My first successful 35 mm development

My first successful 35 mm development
New chemicals

After the previous attempt, where I concluded the developer had expired, I was determined to continue. First I had to purchase some new developer. I decided to go for Kodak HC-110. This appears to be a classic developer from the beginning of time and it’s high dilution ratio and long shelf life attracted me to it. Initially, I thought it was more expensive than the Ilford ilfosol 3, but that’s because I didn’t notice I was buying 1 litre of HC-110 vs. the 500 ml of ilfosol (the pictures are the same size on the website 😅), and even with that obvious difference the dilution means the HC-110 wins out. I also took the opportunity to get some photoflo - this helps avoid water marks. Hydrophobic solution or some such. I found water marks and drying a pain when doing 4x5. The 35mm is a lot smaller but one less thing to deal with is always nice. The HC-110 does have a lot of warning labels on it, much more so than the Ilford. Perhaps that’s just for the US market or perhaps it really is much worse for the environment? The whole development process does seem to be not great for the environment, I feel like I use a lot of water. I’m sure there’s ways to improve this and I’ll look into it more.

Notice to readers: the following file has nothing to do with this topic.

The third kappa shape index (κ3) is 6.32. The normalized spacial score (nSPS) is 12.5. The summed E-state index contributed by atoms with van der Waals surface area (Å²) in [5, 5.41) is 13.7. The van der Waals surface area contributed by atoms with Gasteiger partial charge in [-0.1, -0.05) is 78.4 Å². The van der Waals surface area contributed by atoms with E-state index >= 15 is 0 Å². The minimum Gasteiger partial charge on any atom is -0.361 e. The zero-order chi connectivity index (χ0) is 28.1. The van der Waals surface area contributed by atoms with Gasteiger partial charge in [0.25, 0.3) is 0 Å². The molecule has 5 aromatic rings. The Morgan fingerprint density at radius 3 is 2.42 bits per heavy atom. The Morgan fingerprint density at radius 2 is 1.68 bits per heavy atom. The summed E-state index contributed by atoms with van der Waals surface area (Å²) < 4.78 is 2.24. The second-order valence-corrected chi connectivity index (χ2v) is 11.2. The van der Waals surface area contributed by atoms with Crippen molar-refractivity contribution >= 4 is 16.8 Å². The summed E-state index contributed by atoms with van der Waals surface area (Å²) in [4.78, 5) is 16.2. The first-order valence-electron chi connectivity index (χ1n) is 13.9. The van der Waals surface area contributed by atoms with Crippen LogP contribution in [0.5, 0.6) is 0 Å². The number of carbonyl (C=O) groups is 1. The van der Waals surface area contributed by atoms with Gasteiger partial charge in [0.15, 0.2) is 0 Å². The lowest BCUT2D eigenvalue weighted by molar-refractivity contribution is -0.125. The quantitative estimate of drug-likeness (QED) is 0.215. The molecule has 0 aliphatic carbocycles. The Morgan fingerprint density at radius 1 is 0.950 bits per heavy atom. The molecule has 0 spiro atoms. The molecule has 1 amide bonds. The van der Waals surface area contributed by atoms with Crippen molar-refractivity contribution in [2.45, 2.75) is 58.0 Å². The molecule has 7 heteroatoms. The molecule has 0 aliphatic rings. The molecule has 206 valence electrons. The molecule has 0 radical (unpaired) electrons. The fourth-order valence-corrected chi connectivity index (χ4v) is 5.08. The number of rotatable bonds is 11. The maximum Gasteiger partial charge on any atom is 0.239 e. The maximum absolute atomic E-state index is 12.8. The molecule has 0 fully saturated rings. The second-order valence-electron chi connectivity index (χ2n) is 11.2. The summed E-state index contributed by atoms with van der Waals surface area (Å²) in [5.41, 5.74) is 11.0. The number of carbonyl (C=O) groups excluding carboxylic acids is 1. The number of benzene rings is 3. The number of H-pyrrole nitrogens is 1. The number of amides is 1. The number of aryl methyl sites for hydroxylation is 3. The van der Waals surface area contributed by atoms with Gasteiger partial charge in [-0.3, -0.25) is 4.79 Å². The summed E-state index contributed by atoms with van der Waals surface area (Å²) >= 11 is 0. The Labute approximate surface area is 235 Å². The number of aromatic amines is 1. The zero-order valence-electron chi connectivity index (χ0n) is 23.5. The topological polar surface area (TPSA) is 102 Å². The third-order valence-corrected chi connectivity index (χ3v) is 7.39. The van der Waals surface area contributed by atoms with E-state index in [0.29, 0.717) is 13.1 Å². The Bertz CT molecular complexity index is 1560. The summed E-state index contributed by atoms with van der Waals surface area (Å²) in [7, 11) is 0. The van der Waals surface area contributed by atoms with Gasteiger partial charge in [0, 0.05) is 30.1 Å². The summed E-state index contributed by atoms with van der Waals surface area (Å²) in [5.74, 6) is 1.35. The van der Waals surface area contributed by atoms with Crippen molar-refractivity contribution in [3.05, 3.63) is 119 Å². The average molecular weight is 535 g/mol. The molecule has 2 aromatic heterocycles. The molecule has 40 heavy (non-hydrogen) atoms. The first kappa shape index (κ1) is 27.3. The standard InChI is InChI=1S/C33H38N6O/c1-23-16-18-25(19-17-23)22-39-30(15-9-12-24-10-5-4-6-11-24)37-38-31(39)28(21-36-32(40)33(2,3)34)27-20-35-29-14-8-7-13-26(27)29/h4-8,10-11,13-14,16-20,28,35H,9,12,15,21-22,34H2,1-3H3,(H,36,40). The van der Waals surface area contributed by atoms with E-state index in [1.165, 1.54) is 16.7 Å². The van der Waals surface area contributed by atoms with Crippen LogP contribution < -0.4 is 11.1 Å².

Aiming for the right one this time

Last time I had to figure out how to open the canister without a fancy tool, and so this time I got straight in and ripped it open like a hungry bear opening a dumpster lid. However, this time it took me forever to get the film onto the plastic development spool. Literally 45 minutes. I was tucked into my dark bag, absolutely sweating, fiddling about trying to get it on and to take. Once it did go but then seem to get stuck half way and wouldn’t go any further. I had to then unwind it and start all over again 😢. My wife was out and I daren’t take my arms out of the dark bag whilst the film was completely exposed inside, and I was wishing I’d setup my iPad or phone next to me so I could try and get Siri to start playing a video of loading a spool. But then somehow it just worked. It wasn’t perfect, the last little bit didn’t quite seem to go on, and so I tucked it in myself. Phew…all loaded, and now I could start the actual development! Seems like not perfectly dry plastic spools can have this issue. Although does make me interested in stuff like this. Video explainer.